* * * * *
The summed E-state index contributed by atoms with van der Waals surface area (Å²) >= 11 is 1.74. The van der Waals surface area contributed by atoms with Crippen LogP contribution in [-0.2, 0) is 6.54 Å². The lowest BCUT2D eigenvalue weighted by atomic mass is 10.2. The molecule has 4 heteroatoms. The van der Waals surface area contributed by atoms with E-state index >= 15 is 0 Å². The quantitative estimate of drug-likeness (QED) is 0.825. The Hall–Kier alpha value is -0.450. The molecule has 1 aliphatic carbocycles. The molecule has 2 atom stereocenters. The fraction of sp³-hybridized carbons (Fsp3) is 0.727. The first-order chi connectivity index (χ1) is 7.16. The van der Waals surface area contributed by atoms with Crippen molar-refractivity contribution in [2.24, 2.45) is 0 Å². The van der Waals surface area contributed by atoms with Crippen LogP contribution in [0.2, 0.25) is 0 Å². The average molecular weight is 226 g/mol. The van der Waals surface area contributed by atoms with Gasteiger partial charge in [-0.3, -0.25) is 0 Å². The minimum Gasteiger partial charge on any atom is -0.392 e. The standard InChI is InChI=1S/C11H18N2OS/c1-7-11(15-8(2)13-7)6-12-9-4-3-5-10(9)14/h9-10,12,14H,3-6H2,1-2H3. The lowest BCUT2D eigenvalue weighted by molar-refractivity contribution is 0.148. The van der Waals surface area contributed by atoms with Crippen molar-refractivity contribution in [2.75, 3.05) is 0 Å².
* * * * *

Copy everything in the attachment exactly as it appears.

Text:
The summed E-state index contributed by atoms with van der Waals surface area (Å²) >= 11 is 1.74. The van der Waals surface area contributed by atoms with Crippen LogP contribution in [-0.2, 0) is 6.54 Å². The lowest BCUT2D eigenvalue weighted by atomic mass is 10.2. The molecule has 4 heteroatoms. The van der Waals surface area contributed by atoms with E-state index >= 15 is 0 Å². The quantitative estimate of drug-likeness (QED) is 0.825. The Hall–Kier alpha value is -0.450. The molecule has 1 aliphatic carbocycles. The molecule has 2 atom stereocenters. The fraction of sp³-hybridized carbons (Fsp3) is 0.727. The first-order chi connectivity index (χ1) is 7.16. The van der Waals surface area contributed by atoms with Crippen molar-refractivity contribution in [2.24, 2.45) is 0 Å². The van der Waals surface area contributed by atoms with Crippen LogP contribution in [0.2, 0.25) is 0 Å². The average molecular weight is 226 g/mol. The van der Waals surface area contributed by atoms with Gasteiger partial charge in [-0.3, -0.25) is 0 Å². The minimum Gasteiger partial charge on any atom is -0.392 e. The standard InChI is InChI=1S/C11H18N2OS/c1-7-11(15-8(2)13-7)6-12-9-4-3-5-10(9)14/h9-10,12,14H,3-6H2,1-2H3. The lowest BCUT2D eigenvalue weighted by molar-refractivity contribution is 0.148. The van der Waals surface area contributed by atoms with Crippen molar-refractivity contribution in [2.75, 3.05) is 0 Å².